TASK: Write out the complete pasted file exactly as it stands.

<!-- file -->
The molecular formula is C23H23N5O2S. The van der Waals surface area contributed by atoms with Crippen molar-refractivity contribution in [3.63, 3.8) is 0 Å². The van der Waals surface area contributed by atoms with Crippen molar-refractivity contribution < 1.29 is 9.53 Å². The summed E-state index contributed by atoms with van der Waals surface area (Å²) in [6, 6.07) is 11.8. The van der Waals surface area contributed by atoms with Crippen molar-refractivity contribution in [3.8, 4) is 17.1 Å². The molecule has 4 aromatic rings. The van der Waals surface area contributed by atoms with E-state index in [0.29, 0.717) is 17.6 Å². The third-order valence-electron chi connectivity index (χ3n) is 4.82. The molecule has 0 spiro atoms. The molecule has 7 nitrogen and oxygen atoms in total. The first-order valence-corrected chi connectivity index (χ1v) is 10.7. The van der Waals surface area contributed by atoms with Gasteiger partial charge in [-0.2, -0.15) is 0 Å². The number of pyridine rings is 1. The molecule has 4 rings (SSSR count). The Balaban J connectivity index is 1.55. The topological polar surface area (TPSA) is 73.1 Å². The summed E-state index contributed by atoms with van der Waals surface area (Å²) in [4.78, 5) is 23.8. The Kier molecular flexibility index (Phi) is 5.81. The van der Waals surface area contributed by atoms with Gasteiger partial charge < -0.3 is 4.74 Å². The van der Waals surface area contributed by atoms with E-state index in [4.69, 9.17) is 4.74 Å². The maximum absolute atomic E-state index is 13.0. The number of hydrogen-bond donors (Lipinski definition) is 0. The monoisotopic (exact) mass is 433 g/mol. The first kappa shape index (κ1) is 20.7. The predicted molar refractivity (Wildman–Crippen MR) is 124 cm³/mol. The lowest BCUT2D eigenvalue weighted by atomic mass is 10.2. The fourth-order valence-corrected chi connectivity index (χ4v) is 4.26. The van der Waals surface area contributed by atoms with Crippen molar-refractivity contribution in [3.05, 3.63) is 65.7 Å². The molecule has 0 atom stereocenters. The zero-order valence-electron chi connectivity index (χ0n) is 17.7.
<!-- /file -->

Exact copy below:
The molecular formula is C23H23N5O2S. The van der Waals surface area contributed by atoms with Crippen molar-refractivity contribution in [3.63, 3.8) is 0 Å². The van der Waals surface area contributed by atoms with Crippen molar-refractivity contribution < 1.29 is 9.53 Å². The summed E-state index contributed by atoms with van der Waals surface area (Å²) in [6, 6.07) is 11.8. The van der Waals surface area contributed by atoms with Crippen molar-refractivity contribution in [3.8, 4) is 17.1 Å². The molecule has 4 aromatic rings. The van der Waals surface area contributed by atoms with E-state index in [0.29, 0.717) is 17.6 Å². The third-order valence-electron chi connectivity index (χ3n) is 4.82. The molecule has 0 spiro atoms. The molecule has 7 nitrogen and oxygen atoms in total. The first-order valence-corrected chi connectivity index (χ1v) is 10.7. The van der Waals surface area contributed by atoms with Gasteiger partial charge in [-0.2, -0.15) is 0 Å². The number of pyridine rings is 1. The molecule has 4 rings (SSSR count). The Balaban J connectivity index is 1.55. The topological polar surface area (TPSA) is 73.1 Å². The summed E-state index contributed by atoms with van der Waals surface area (Å²) in [4.78, 5) is 23.8. The Kier molecular flexibility index (Phi) is 5.81. The van der Waals surface area contributed by atoms with Gasteiger partial charge < -0.3 is 4.74 Å². The van der Waals surface area contributed by atoms with E-state index in [4.69, 9.17) is 4.74 Å². The maximum absolute atomic E-state index is 13.0. The number of hydrogen-bond donors (Lipinski definition) is 0. The monoisotopic (exact) mass is 433 g/mol. The first kappa shape index (κ1) is 20.7. The predicted molar refractivity (Wildman–Crippen MR) is 124 cm³/mol. The lowest BCUT2D eigenvalue weighted by atomic mass is 10.2. The fourth-order valence-corrected chi connectivity index (χ4v) is 4.26. The van der Waals surface area contributed by atoms with Crippen molar-refractivity contribution in [3.05, 3.63) is 65.7 Å². The molecule has 0 atom stereocenters. The zero-order valence-electron chi connectivity index (χ0n) is 17.7.